The GSMD 100 may be equipped with additional features in light of it's clamping nature relative to a portion of a garment 400 as indicated above with reference to FIG. 4. For example, the GSMD 100 may be equipped with an arcuate region 175 at the interface of the main body 125 and the hinge 180. The arcuate region 175 may be a portion of the main body 125 at the indicated interface that arcs in the direction of the extension 150 so as to position the hinge 180 away from a midline of the main body 125. In this manner, the hinge 180 may be displaced or positioned so as to affect the size of the garment space 101 for accommodating a portion of a garment 400 as shown in FIG. 4. That is, the location of the hinge 180, in addition to its diameter, geometry of the mating portions 125, 150, and the interfacing of the base 122 and the terminus 157 plays a role in defining the dimensions of the garment space 101.

Thus, the arcuate region 175 may be configured to affect the dimensions of the garment space 101 as opposed to altering or increasing the size of the hinge 180.

As indicated above, the dimensions of the garment space 101 may be affected by a variety of factors such as the positioning of the hinge 180 and the interfacing of the base 122 and the terminus 157 (i.e. at the interface 152). Additionally, the interface 152 may be configured to accommodate pocket material 425 as shown in FIG. 4 and indicated above. As such, the terminus 157 may include a sloped surface 155 for guiding the garment portion into the garment space 101. That is, as shown in FIG. 4, the garment portion includes a piece of pocket material 425. Thus, the extension 150 may be positioned to slide into the pocket with the guidance of the sloped surface 155, thereby inserting the pocket material 425 into the garment space 101 for securing of the GSMD 100 thereat.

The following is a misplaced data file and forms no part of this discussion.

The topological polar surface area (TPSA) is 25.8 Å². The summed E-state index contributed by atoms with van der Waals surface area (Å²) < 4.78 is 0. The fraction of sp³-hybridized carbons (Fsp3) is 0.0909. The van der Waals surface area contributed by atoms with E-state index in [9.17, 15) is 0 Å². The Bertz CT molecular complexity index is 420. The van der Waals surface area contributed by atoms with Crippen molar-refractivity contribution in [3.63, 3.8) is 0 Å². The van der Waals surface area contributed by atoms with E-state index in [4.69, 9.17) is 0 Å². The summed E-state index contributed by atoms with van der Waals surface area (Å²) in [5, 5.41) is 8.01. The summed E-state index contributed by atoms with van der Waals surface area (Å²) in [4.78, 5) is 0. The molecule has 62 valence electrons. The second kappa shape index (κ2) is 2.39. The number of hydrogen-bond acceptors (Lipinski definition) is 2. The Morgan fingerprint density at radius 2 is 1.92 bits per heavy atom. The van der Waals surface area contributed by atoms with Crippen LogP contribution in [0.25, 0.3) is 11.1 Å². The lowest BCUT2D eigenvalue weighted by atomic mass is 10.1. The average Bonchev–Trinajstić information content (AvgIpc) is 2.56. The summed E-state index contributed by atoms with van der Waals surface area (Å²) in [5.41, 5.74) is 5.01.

Continuing with reference to FIG. 1, visual display features 124, 129 may be accommodated by the GSMD 100 adding to its functionality. As shown, these may include a conventional watch face 124 at a main body surface 127 or a display screen 129 running laterally with the hinge 180. As described with reference to FIG. 4, placement of display features 124, 129 such as those shown may be established based on user preference in light of likely garment positions for securing the GSMD 100.